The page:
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Prejudice still exists in showbiz: Alesha Dixon
IANS  [ Wed, Apr 3, 2013 ]
Prejudice still exists in showbiz: Alesha Dixon

  • London, April 3 (IANS) Singer-performer Alesha Dixon, former judge on reality show "Strictly Come Dancing", says prejudice prevails in showbiz as she was once told that a magazine won't sell if a "black woman" was on the cover.

    "Sadly, I've learnt that prejudice still exists in parts of the entertainment industry. I did an interview with a magazine once and the journalist quite openly said they wouldn't put a black person on the front cover because the magazine wouldn't sell," Dixon told Cosmopolitan, reports thesun.co.uk.

    "It made me angry because it shouldn't be about the colour of the person's skin, it should be about the person," added the singer, born to a British mother and a Jamaican father.

    The rapper, upset about the fact that black women are still a minority on TV today, added: "There still aren't many black women on primetime TV. Times are changing, but it's interesting we're in 2013 and still experiencing firsts.

    "Hopefully, in the next 100 years things will balance even more. Britain is an amazing multicultural place to live in, and that should be celebrated and represented."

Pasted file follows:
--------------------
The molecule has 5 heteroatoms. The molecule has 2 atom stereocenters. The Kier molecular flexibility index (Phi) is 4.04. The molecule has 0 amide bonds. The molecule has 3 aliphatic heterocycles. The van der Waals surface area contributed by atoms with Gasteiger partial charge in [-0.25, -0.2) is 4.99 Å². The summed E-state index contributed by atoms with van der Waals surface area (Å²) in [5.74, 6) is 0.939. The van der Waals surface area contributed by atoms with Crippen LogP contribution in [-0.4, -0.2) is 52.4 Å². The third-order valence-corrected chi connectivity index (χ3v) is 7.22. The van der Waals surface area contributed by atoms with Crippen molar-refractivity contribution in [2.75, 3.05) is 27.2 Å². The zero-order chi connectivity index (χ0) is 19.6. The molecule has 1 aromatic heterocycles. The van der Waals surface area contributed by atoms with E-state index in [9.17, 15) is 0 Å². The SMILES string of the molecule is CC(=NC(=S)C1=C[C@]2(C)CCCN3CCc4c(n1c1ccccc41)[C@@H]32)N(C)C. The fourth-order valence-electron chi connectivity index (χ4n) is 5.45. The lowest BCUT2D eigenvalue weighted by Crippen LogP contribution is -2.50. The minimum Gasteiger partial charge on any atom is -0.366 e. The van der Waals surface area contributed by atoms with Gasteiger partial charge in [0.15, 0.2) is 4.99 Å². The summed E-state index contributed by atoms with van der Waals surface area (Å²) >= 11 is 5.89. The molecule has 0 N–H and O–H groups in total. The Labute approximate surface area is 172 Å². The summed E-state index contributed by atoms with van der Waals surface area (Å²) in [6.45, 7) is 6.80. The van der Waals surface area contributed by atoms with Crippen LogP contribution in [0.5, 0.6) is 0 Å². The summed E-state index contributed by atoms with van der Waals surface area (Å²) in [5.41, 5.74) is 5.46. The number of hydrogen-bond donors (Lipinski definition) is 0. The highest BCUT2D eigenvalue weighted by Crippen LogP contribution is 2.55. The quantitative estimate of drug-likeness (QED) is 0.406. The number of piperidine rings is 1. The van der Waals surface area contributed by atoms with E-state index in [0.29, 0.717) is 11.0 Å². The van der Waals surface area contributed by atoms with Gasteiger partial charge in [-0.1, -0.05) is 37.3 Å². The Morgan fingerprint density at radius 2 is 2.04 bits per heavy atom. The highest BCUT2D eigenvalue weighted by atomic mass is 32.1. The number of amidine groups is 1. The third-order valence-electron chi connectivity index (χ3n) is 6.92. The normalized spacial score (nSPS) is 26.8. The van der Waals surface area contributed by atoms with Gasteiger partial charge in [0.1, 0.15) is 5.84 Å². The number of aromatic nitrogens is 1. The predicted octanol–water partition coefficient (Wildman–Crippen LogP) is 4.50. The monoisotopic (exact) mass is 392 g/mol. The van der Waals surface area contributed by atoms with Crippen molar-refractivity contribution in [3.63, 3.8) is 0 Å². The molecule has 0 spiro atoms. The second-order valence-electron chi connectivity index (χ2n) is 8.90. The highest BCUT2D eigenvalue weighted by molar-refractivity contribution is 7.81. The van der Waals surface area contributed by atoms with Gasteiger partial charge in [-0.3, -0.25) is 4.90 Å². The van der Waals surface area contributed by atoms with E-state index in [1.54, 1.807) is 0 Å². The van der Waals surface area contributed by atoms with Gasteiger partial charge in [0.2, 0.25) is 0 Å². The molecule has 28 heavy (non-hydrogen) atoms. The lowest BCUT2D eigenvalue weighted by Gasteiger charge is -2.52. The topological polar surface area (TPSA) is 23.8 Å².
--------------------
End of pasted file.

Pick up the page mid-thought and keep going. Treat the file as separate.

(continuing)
However, Dixon admits she never had a problem when she joined the judges' panel of "Strictly Come Dancing".

    "When I joined the 'Strictly Come Dancing' panel in 2009, the controller of the BBC came into my dressing room and said they were proud to have a woman of colour on their panel. It was so nice that they acknowledged it."

    The 30-year-old admits she was aware of the prejudice since she was young.

    "There were very few British black women on TV or in music when I was a teenager; when you're growing up you need someone you can identify with. I remember at Christmas being bought a doll that didn't look anything like me so I threw it away.

    "When I saw Neneh Cherry singing on TV, I was so glad that there was someone of the same ethnicity - and with the same curly hair - for me to look up to," she added.

    But she is now more comfortable in her "own skin".

    "Since I turned 30, I've never felt better in my own skin. I feel positive about getting older. I don't worry about the future because that will take care of itself. I don't carry around past baggage because what's that going to do for me?

    "We only have now. The fact that I'm still working in the industry now, ten years on, is something I'm so thankful for. There is no door you can't open," she said.

    Continued on next page...




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